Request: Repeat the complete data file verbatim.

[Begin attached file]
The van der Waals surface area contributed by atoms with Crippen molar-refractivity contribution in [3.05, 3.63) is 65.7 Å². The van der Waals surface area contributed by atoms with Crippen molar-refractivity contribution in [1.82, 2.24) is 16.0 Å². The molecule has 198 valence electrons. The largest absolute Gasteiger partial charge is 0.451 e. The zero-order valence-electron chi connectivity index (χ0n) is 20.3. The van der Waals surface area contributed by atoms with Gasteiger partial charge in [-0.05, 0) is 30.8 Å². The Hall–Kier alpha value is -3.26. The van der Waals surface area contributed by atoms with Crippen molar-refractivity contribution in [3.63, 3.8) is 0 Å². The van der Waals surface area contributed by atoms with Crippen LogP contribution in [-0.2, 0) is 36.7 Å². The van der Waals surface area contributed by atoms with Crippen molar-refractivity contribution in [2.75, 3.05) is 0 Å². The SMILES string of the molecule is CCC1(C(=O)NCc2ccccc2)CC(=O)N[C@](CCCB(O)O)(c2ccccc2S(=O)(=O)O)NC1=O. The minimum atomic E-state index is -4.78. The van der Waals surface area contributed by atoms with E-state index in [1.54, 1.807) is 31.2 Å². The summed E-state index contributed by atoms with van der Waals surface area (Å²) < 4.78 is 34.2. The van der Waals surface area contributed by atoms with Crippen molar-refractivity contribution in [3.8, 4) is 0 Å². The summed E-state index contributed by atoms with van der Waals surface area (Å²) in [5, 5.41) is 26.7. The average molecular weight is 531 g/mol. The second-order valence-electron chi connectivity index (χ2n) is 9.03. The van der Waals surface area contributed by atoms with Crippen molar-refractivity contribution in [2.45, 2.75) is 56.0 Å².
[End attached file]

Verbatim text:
The van der Waals surface area contributed by atoms with Crippen molar-refractivity contribution in [3.05, 3.63) is 65.7 Å². The van der Waals surface area contributed by atoms with Crippen molar-refractivity contribution in [1.82, 2.24) is 16.0 Å². The molecule has 198 valence electrons. The largest absolute Gasteiger partial charge is 0.451 e. The zero-order valence-electron chi connectivity index (χ0n) is 20.3. The van der Waals surface area contributed by atoms with Gasteiger partial charge in [-0.05, 0) is 30.8 Å². The Hall–Kier alpha value is -3.26. The van der Waals surface area contributed by atoms with Crippen molar-refractivity contribution in [3.63, 3.8) is 0 Å². The van der Waals surface area contributed by atoms with Crippen LogP contribution in [-0.2, 0) is 36.7 Å². The van der Waals surface area contributed by atoms with Crippen molar-refractivity contribution in [2.75, 3.05) is 0 Å². The SMILES string of the molecule is CCC1(C(=O)NCc2ccccc2)CC(=O)N[C@](CCCB(O)O)(c2ccccc2S(=O)(=O)O)NC1=O. The minimum atomic E-state index is -4.78. The van der Waals surface area contributed by atoms with E-state index in [1.54, 1.807) is 31.2 Å². The summed E-state index contributed by atoms with van der Waals surface area (Å²) < 4.78 is 34.2. The van der Waals surface area contributed by atoms with Crippen molar-refractivity contribution in [3.8, 4) is 0 Å². The summed E-state index contributed by atoms with van der Waals surface area (Å²) in [5, 5.41) is 26.7. The average molecular weight is 531 g/mol. The second-order valence-electron chi connectivity index (χ2n) is 9.03. The van der Waals surface area contributed by atoms with Crippen molar-refractivity contribution in [2.45, 2.75) is 56.0 Å².